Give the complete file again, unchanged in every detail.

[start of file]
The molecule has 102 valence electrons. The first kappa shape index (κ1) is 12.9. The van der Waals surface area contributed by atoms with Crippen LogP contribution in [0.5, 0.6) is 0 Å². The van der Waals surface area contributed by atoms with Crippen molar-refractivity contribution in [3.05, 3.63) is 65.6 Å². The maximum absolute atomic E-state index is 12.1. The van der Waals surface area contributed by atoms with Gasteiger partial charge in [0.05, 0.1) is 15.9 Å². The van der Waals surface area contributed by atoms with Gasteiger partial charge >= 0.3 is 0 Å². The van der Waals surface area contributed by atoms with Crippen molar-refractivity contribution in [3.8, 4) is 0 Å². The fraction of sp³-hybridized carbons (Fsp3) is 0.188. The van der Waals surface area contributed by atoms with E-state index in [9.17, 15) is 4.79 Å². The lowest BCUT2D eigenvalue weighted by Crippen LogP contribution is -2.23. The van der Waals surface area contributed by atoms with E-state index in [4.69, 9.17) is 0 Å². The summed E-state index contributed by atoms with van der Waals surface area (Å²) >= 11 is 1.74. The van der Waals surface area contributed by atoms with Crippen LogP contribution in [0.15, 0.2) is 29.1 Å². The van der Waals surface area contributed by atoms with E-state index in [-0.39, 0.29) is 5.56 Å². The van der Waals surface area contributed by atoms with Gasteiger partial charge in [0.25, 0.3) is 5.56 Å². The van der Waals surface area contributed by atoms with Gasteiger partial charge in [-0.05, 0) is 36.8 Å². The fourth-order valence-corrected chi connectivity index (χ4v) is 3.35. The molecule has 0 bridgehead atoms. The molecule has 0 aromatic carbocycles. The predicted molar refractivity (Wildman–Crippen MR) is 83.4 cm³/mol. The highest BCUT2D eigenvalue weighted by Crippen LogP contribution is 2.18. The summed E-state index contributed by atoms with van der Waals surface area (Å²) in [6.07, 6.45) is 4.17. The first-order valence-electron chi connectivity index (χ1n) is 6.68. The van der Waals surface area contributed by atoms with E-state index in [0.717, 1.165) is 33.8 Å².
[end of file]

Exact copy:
The molecule has 102 valence electrons. The first kappa shape index (κ1) is 12.9. The van der Waals surface area contributed by atoms with Crippen LogP contribution in [0.5, 0.6) is 0 Å². The van der Waals surface area contributed by atoms with Crippen molar-refractivity contribution in [3.05, 3.63) is 65.6 Å². The maximum absolute atomic E-state index is 12.1. The van der Waals surface area contributed by atoms with Gasteiger partial charge in [0.05, 0.1) is 15.9 Å². The van der Waals surface area contributed by atoms with Gasteiger partial charge >= 0.3 is 0 Å². The van der Waals surface area contributed by atoms with Crippen molar-refractivity contribution in [3.8, 4) is 0 Å². The fraction of sp³-hybridized carbons (Fsp3) is 0.188. The van der Waals surface area contributed by atoms with E-state index in [9.17, 15) is 4.79 Å². The lowest BCUT2D eigenvalue weighted by Crippen LogP contribution is -2.23. The van der Waals surface area contributed by atoms with E-state index in [4.69, 9.17) is 0 Å². The summed E-state index contributed by atoms with van der Waals surface area (Å²) >= 11 is 1.74. The van der Waals surface area contributed by atoms with Crippen LogP contribution in [0.15, 0.2) is 29.1 Å². The van der Waals surface area contributed by atoms with E-state index in [-0.39, 0.29) is 5.56 Å². The van der Waals surface area contributed by atoms with Gasteiger partial charge in [0.25, 0.3) is 5.56 Å². The van der Waals surface area contributed by atoms with Gasteiger partial charge in [-0.05, 0) is 36.8 Å². The fourth-order valence-corrected chi connectivity index (χ4v) is 3.35. The molecule has 0 bridgehead atoms. The molecule has 0 aromatic carbocycles. The predicted molar refractivity (Wildman–Crippen MR) is 83.4 cm³/mol. The highest BCUT2D eigenvalue weighted by Crippen LogP contribution is 2.18. The summed E-state index contributed by atoms with van der Waals surface area (Å²) in [6.07, 6.45) is 4.17. The first-order valence-electron chi connectivity index (χ1n) is 6.68. The van der Waals surface area contributed by atoms with E-state index in [0.717, 1.165) is 33.8 Å².